What were you most preoccupied with when you were 11 years old? For most of us, that age is a time of transition and growth — such as making new friends, exploring hobbies, or succeeding in sports.

For Monty Hernandez, an 11-year-old from Phoenix, Arizona, this is an important age as well, but for different reasons. He’s preparing for his freshman year of college!

An extremely bright young man, Monty is not only naturally gifted but a very hard worker as well. At age 9, he aced a high school chemistry class despite being the youngest in the room by 5 years.

Photo: Pexels/Monstera

Now, he’s studying over calculus homework and building an immense vocabulary before he’s even entered puberty. “At first, when I was with people that were older than me, it was weird, but over time it gradually became the norm,” he told ABC 15.

Monty was accepted to Arizona State University this year!

Photo: GoFundMe

Like many child prodigies, Monty has blazed his own path through life and the education system. He didn’t speak until the age of 4 and was diagnosed with autism when he started public school. Then, as he continued to ace every aptitude assessment thrown his way, he raced through grade after grade and is now a senior at Skyline High School in Mesa, Arizona.

However, while his family is immensely proud of his success, Monty also, unfortunately, has several health conditions that have made his progress difficult. He was diagnosed with a connective tissue syndrome that affects his joints, muscles, and fine motor skills. When his hands give out from writing so many calculus problems, a scribe takes over and continues for him.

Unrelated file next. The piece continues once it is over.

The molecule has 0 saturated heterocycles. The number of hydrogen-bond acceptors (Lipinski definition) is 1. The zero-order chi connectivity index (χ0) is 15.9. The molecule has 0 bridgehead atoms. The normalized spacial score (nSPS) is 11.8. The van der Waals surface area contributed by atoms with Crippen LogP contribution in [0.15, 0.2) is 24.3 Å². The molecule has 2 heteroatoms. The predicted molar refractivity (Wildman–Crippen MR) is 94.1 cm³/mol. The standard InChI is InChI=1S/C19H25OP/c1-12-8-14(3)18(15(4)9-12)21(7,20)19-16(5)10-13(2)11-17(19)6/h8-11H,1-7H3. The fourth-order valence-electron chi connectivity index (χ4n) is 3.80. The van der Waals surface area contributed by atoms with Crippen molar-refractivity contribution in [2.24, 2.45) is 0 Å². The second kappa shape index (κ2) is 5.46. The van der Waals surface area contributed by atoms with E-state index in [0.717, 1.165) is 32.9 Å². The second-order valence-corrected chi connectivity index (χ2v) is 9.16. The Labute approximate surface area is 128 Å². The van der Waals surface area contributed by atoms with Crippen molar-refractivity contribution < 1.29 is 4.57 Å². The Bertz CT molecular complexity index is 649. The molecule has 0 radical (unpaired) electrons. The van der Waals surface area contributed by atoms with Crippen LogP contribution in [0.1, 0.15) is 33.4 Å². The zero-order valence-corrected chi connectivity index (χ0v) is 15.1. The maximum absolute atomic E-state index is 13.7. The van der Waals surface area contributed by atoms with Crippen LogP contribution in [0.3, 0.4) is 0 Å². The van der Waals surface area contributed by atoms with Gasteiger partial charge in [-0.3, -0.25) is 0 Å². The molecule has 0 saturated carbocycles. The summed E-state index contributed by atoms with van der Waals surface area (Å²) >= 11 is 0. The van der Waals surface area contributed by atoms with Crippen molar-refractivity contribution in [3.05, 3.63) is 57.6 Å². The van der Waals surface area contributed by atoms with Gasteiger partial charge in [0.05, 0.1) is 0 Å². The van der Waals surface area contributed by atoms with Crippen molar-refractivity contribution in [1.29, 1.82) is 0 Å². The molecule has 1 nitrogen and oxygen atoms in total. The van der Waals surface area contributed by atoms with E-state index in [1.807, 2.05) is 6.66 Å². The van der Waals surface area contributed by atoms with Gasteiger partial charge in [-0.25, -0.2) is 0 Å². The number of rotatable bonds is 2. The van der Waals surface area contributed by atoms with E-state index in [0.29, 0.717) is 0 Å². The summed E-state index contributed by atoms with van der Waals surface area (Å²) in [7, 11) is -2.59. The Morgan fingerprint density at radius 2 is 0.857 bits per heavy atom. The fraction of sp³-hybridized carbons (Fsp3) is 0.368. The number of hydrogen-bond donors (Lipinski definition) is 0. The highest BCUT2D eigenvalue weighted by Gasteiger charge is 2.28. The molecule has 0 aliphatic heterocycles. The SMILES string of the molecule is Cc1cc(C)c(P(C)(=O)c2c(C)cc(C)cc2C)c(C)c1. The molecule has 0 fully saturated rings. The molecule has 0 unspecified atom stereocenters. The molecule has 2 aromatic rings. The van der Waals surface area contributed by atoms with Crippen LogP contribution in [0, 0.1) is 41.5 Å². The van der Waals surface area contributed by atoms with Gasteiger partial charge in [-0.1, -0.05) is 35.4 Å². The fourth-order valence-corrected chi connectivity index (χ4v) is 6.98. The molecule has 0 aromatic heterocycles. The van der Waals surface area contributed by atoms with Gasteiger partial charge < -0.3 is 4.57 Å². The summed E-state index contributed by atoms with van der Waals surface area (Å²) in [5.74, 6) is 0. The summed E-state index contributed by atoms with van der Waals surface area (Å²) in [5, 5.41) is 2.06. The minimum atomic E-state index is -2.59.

He also has a potentially fatal heart condition that needs surgery when his body is developed enough. “At any point in time I have to be there to say, ‘It’s time to go to Phoenix Children’s, call his cardiologist,’” his mother, Danielle Hernandez, told ABC 15.

Photo: GoFundMe

Unsurprisingly, Monty has a mature and thoughtful response to this situation, using his limitations as a way to focus on his ambitions. “If I’m going to die, I at least try my hardest to do my life goal. I don’t want to go out without a bang,” Monty said. “I want to become a pediatric neurologist so I can help kids who aren’t as fortunate and who need help from doctors to reach their goals.”

You can learn more about Monty and help him achieve his goals through the GoFundMe that his mother has organized to cover his future education expenses.

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